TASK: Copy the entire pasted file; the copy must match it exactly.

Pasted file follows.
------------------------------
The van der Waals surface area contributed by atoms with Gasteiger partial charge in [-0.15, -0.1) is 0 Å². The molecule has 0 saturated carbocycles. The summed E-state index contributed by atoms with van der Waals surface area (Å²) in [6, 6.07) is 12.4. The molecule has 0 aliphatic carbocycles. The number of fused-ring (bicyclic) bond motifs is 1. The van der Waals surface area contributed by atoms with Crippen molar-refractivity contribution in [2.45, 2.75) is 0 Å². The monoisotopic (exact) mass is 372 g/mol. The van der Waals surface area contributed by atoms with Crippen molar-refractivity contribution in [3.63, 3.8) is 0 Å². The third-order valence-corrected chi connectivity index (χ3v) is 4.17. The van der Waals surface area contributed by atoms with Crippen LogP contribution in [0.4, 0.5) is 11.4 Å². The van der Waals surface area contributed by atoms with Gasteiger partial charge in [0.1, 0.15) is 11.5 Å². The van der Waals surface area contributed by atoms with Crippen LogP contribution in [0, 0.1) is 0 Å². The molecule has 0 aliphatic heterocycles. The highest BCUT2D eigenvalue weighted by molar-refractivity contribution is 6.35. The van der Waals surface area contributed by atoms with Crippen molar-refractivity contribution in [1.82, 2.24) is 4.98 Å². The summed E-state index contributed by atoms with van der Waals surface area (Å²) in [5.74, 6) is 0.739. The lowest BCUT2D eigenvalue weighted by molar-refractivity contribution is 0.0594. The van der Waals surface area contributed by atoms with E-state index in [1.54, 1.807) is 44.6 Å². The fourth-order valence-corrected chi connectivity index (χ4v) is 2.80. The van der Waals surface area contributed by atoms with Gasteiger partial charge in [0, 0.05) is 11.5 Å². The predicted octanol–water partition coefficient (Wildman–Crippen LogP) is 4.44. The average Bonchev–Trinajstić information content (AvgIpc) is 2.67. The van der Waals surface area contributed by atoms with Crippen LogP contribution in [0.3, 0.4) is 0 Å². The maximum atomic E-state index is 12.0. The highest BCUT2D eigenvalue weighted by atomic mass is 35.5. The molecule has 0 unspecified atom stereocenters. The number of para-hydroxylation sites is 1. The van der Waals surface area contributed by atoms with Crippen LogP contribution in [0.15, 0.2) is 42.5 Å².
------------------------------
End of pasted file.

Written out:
The van der Waals surface area contributed by atoms with Gasteiger partial charge in [-0.15, -0.1) is 0 Å². The molecule has 0 saturated carbocycles. The summed E-state index contributed by atoms with van der Waals surface area (Å²) in [6, 6.07) is 12.4. The molecule has 0 aliphatic carbocycles. The number of fused-ring (bicyclic) bond motifs is 1. The van der Waals surface area contributed by atoms with Crippen molar-refractivity contribution in [2.45, 2.75) is 0 Å². The monoisotopic (exact) mass is 372 g/mol. The van der Waals surface area contributed by atoms with Crippen molar-refractivity contribution in [3.63, 3.8) is 0 Å². The third-order valence-corrected chi connectivity index (χ3v) is 4.17. The van der Waals surface area contributed by atoms with Crippen LogP contribution in [0.4, 0.5) is 11.4 Å². The van der Waals surface area contributed by atoms with Gasteiger partial charge in [0.1, 0.15) is 11.5 Å². The van der Waals surface area contributed by atoms with Crippen LogP contribution in [0, 0.1) is 0 Å². The molecule has 0 aliphatic heterocycles. The highest BCUT2D eigenvalue weighted by molar-refractivity contribution is 6.35. The van der Waals surface area contributed by atoms with Crippen molar-refractivity contribution in [1.82, 2.24) is 4.98 Å². The summed E-state index contributed by atoms with van der Waals surface area (Å²) in [5.74, 6) is 0.739. The lowest BCUT2D eigenvalue weighted by molar-refractivity contribution is 0.0594. The van der Waals surface area contributed by atoms with E-state index in [1.54, 1.807) is 44.6 Å². The fourth-order valence-corrected chi connectivity index (χ4v) is 2.80. The van der Waals surface area contributed by atoms with Gasteiger partial charge in [0, 0.05) is 11.5 Å². The predicted octanol–water partition coefficient (Wildman–Crippen LogP) is 4.44. The average Bonchev–Trinajstić information content (AvgIpc) is 2.67. The van der Waals surface area contributed by atoms with Crippen LogP contribution in [0.3, 0.4) is 0 Å². The maximum atomic E-state index is 12.0. The highest BCUT2D eigenvalue weighted by atomic mass is 35.5. The molecule has 0 unspecified atom stereocenters. The number of para-hydroxylation sites is 1. The van der Waals surface area contributed by atoms with Crippen LogP contribution in [0.15, 0.2) is 42.5 Å².